Donning a fire suit and helmet, strapping into a 500-plus-horsepower race car and taking it onto a test track to top out at more than 190 mph is part of an average workday for an elite squad of Ford’s high-performance driving engineers.
These engineer drivers – known as tier-four test drivers – deploy their finely honed skills to take Ford Performance vehicles to their limits of traction, power and speed in order to ultimately apply their learnings to developing the company’s mainstream vehicles.
“Not only are these elite Ford Performance drivers the best of the best, many of their peers believe they have the company’s coolest jobs in that they get to bring their enthusiasm, technical know-how and racing expertise to work every day,” said Ben Maher, technical specialist, global driver safety and leader of Ford’s internal driver qualification program.
Of the more than 10,000 specially rated test drive engineers at Ford, only about 20 at any moment have completed the rigorous training and certification to qualify for tier-four status. To keep the team competitive, Maher leads a peer committee that identifies and nominates candidates from among the stable of tier-three drivers who have demonstrated readiness for the next level of training.
Having the right tool to stay competitive and agile at the track is critical to ensuring Ford’s tier-four drivers remain at the top of their game. The latest tool that Maher and Andy Vrenko, vehicle dynamics engineer, Ford Performance Parts, have turned to is a limited-edition Mustang FP350S track car.
Aside from a full roll cage and second seat, the FP350S has a 50-channel data acquisition system that allows drivers to gauge their performance down to minute details – such as steering wheel angle, brake pressure and even the transition time between throttle and brake pedal. All of this is extremely helpful in providing individualized instruction as well as ensuring the driver meets the objective requirements to be a tier-four driver.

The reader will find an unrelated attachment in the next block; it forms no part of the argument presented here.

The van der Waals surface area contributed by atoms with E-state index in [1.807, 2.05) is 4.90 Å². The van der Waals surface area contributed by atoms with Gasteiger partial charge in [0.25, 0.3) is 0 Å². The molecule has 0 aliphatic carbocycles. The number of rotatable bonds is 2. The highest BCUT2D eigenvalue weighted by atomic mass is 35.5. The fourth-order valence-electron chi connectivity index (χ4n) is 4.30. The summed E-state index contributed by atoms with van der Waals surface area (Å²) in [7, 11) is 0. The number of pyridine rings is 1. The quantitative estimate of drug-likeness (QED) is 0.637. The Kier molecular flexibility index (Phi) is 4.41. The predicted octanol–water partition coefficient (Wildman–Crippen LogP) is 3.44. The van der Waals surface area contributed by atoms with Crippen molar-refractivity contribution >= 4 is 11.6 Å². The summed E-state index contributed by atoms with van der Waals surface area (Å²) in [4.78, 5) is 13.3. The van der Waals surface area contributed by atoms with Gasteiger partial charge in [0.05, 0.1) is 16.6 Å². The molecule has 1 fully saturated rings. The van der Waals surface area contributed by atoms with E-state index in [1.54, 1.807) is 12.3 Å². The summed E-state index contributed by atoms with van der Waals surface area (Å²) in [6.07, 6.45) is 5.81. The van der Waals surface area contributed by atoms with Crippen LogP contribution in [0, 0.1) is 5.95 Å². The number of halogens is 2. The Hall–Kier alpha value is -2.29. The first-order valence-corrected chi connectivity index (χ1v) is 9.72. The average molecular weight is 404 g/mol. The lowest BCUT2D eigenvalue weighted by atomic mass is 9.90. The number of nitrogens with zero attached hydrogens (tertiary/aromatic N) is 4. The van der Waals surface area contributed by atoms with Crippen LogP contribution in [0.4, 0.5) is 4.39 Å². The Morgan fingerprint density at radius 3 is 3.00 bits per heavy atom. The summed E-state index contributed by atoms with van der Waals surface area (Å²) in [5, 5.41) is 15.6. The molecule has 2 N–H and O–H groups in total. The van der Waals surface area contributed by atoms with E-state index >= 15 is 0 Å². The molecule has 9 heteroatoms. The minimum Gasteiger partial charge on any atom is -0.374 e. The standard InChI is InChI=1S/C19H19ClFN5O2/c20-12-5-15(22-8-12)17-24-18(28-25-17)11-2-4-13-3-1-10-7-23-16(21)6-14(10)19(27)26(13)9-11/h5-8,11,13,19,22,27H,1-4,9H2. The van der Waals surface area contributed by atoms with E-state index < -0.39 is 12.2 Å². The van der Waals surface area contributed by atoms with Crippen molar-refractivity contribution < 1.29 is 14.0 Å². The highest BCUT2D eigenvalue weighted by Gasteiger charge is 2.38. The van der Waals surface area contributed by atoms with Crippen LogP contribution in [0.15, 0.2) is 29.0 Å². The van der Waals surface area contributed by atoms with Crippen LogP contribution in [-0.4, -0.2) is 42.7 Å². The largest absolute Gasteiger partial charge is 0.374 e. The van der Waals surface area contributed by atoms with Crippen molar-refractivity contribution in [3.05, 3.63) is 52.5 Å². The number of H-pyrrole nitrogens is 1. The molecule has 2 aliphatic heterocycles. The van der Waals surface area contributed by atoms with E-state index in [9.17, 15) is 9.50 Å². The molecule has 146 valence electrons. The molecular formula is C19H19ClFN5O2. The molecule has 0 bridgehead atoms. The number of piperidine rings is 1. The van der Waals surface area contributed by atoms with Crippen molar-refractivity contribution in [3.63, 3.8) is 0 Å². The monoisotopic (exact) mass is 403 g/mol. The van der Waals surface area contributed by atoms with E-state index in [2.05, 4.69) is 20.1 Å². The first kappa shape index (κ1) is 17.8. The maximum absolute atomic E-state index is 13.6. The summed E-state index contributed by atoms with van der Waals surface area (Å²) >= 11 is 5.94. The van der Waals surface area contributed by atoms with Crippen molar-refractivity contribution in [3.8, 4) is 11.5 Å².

“The performance limits of the FP350S are so high that to master it, vehicle control needs to become automatic,” said Maher. “High-limit driving becomes intuitive to the point that when one of these drivers gets in another vehicle, they are freed up to observe more of what’s happening at the vehicle level.”
Distilling lessons from high-performance vehicles to high-volume vehicles
Because Ford regularly rotates engineers between Ford Performance and its product engineering teams, technology and durability learnings are quickly transferred from various motorsports programs to Ford Performance products and then to the company’s entire product lineup.
These lessons include EcoBoost® engine innovations and advanced drive mode technologies developed in the Le Mans-winning Ford GT, Baja-proven F-150 Raptor and track-capable Mustang Shelby GT350 programs that now are offered on vehicles such as the new Edge ST, Expedition and F-Series.
“We are fortunate to have such fire-breathing enthusiasts who live to make our Ford Performance vehicles world-class, then can take that know-how to our mainstream offerings so all of our customers benefit,” said Hermann Salenbauch, global director, Ford Performance vehicle programs. “It’s an age-old industry mindset, you can’t create great performing products without the commitment and passion of the people behind them.”